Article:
The paper “ Influence of Leadership Style on an Organization’ s Ethical Behaviour” is a thrilling variant of literature review on management. Leadership refers to the behaviour of an individual guiding a group of people to attain a common target. It is “ an art of persuading a follower to want to do the things, activities that the leader has set as goals” (Mihelic 2010, p. 32). Traditionally, leadership theories emphasized on rationalizing. However, the focus of transformational and charismatic leadership has its emphasis on values and emotions (Rukwami et al, 2010). Ethics involves right and wrong; what we ought to do and what we ought not to do in our human relations.
It describes and prescribes moral requirements and behaviours. This means that it outlines acceptable and unacceptable ways. In the context of an organization, ethics is a candid communication about the values and principles that are of importance to stakeholders and to the business (Mihelic, 2010). Ethical leadership means a leader exhibiting appropriate conduct through personal action, the way he relates interpersonally with his followers, and promoting such conduct through communication, decision making and reinforcing. Leadership carries within its power and influence; it also carries obligations, responsibility and vision.
Ciula (2003) observes that leadership involves a human relationship. She says that “ some of the central issues in ethics are also the central issues in leadership. They include personal challenges of authenticity, self-interest and self-discipline. They also include moral obligations related to justice, duty, competence and the greatest good” (p. 302). Theory and research have shown that the style of leadership influences the ethical behaviour of the members of an organization. This paper looks at two leadership styles, transactional and transformational leadership, to argue that the leadership style practised in an organization has a significant influence on the ethical behaviour of its members. Styles of leadershipThe concepts of transformational and transactional leadership styles were introduced by Burns (1978).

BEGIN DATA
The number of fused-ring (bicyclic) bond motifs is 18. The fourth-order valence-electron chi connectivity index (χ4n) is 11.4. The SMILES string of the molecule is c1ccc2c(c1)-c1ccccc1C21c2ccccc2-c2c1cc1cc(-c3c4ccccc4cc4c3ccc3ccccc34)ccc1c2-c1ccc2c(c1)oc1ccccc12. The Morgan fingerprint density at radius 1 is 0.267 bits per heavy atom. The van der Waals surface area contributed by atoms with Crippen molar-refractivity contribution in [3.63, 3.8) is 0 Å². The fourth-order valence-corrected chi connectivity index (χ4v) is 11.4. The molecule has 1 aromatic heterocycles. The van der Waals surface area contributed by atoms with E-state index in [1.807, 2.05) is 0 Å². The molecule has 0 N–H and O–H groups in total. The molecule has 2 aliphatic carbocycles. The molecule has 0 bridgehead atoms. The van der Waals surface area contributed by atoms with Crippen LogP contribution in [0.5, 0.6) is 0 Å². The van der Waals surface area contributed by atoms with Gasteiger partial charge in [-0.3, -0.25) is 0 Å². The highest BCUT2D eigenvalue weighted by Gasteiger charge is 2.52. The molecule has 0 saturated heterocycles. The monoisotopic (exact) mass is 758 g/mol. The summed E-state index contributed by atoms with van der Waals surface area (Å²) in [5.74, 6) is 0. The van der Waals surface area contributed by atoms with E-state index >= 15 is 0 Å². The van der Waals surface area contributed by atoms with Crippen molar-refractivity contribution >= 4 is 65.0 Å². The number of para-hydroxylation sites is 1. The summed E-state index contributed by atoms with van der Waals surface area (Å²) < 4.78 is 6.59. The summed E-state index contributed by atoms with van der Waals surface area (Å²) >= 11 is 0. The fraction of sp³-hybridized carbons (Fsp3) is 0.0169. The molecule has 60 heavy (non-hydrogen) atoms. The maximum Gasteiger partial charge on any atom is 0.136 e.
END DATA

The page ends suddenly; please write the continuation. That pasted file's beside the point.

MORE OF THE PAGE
The way to differentiate the two kinds of leadership is in what leaders and followers offer each other (Raja & Palanichamy, n.d). Transactional leadership influences individuals through conditional rewards. The leader articulates his expectations from the members and how they will be rewarded for their commitments and efforts.
Its focus is in exchange for resources. In this kind of leadership, the leader gives his followers something they want in order to get what he wants. Followers in this kind of leadership meet expectations motivated by the reward they receive. Transformational leadership, on the other hand, transcends the members’ self- interest to meet the larger organizational goal (Raja & Palanichamy, n.d). Transformational leaders focus on higher-order intrinsic needs and therefore offer a purpose that supersedes short-term goals (The Transformation Leadership report, 2007). Transactional leadership is a style of leadership whereby the leader is viewed as a change agent and makes exchanges with the members of the organizations leading to productivity improvement.
On the other hand, transformational leadership is a style that involves the leader empowering the members of the organization to achieve a certain goal that the organization has set plus other achievements like professional growth, personal growth and employee morale. This discussion employs three arguments to contend with the fact that the leadership style in an organization influences the ethical behaviour of its members. They include Maslow’ s theory of human needs, the social learning/modelling theory and the social exchange theory.